The relevance of oral histology in general dental practice. All the responses were registered on a five-point Likert scale with scores ranging between 1 and 5. The responses for question 1 were scored between ‘not relevant at all’ (score of 1) to ‘very relevant’ (Score 5). Fifty participating students viewed histology as ‘not relevant at all’ to their career as a general dental practitioner, and only 8 students scored oral histology as 'very relevant'. Likewise, 22 students viewed oral histology as 'quite relevant', and the remaining 34 perceived it as 'moderately relevant' for dental practice (Fig. 1).

Fig. 1 The relevance of oral histology for general dental practitioners. Response to question 1. 

Level of difficulty of oral histology course. The next question from the questionnaire focused on knowing the level of difficulty of oral histology course among students before starting the course and after completing it. The scores ranged between 'very difficult' to 'very easy' as shown in Table I. Before starting the course 36.4 % students perceived oral histology as 'somewhat easy', 24 % anticipated it to be 'very easy', 33.3 % were neutral and could not decide whether it was easy or difficult, while 4.7 % thought it to be 'somewhat difficult', and only 2 students accounting for 1.6 % considered it to be 'very difficult'. After completing the course the perception of students shifted, as almost 29.5 % of students scored oral histology as 'somewhat difficult', and only 8 students which accounts for 6.2 % of the participants believed oral histology as a 'very easy' course. More than a quarter (34 %) remained neutral, reporting the course to be 'neither easy nor difficult' after completing it.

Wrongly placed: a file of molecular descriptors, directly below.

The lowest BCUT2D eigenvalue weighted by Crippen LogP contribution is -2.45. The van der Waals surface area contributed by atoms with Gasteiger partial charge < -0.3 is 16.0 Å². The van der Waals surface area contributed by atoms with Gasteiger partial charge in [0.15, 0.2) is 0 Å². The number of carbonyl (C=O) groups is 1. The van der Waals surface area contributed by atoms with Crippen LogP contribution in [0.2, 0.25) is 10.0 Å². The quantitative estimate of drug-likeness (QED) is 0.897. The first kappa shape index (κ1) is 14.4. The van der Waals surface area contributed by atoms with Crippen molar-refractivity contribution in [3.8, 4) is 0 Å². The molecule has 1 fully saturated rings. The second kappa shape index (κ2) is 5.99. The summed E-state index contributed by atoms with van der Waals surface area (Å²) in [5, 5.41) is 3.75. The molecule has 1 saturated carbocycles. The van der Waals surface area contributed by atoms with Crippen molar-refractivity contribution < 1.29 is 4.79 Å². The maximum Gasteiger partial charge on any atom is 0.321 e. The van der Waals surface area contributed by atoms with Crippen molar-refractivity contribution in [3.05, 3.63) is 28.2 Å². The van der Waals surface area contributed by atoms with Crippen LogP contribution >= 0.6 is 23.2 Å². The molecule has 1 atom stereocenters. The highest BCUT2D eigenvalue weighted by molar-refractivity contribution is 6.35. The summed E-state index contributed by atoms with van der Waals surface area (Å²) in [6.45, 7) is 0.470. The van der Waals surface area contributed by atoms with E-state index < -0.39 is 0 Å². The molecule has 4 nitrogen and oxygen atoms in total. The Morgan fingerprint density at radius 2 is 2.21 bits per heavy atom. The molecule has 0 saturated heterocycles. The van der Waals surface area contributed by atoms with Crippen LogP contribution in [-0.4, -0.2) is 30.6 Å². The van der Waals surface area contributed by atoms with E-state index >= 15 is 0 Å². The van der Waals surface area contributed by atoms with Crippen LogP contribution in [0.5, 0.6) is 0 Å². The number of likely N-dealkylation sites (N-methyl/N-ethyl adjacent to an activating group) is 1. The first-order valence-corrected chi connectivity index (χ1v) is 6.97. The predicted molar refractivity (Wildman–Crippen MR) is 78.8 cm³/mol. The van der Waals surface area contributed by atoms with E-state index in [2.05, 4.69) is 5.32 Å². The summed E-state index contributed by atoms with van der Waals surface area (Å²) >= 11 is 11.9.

Table I Level of difficulty of Oral Histology course. Response to questions 2 and 3. 

Study habits related to oral histology course. Questions four and five having a score range of never, rarely, don’t know, frequently and always, focused on eliciting how often the students studied oral histology and whether they preferred studying alone or in groups (Table II). 25.6 % of students reported 'never' studying with others while 34.9 % 'rarely' study with others. 27.1 % of them 'always' study alone, 8.5 % 'frequently' study alone and the remaining 10.9 % 'never' study on their own.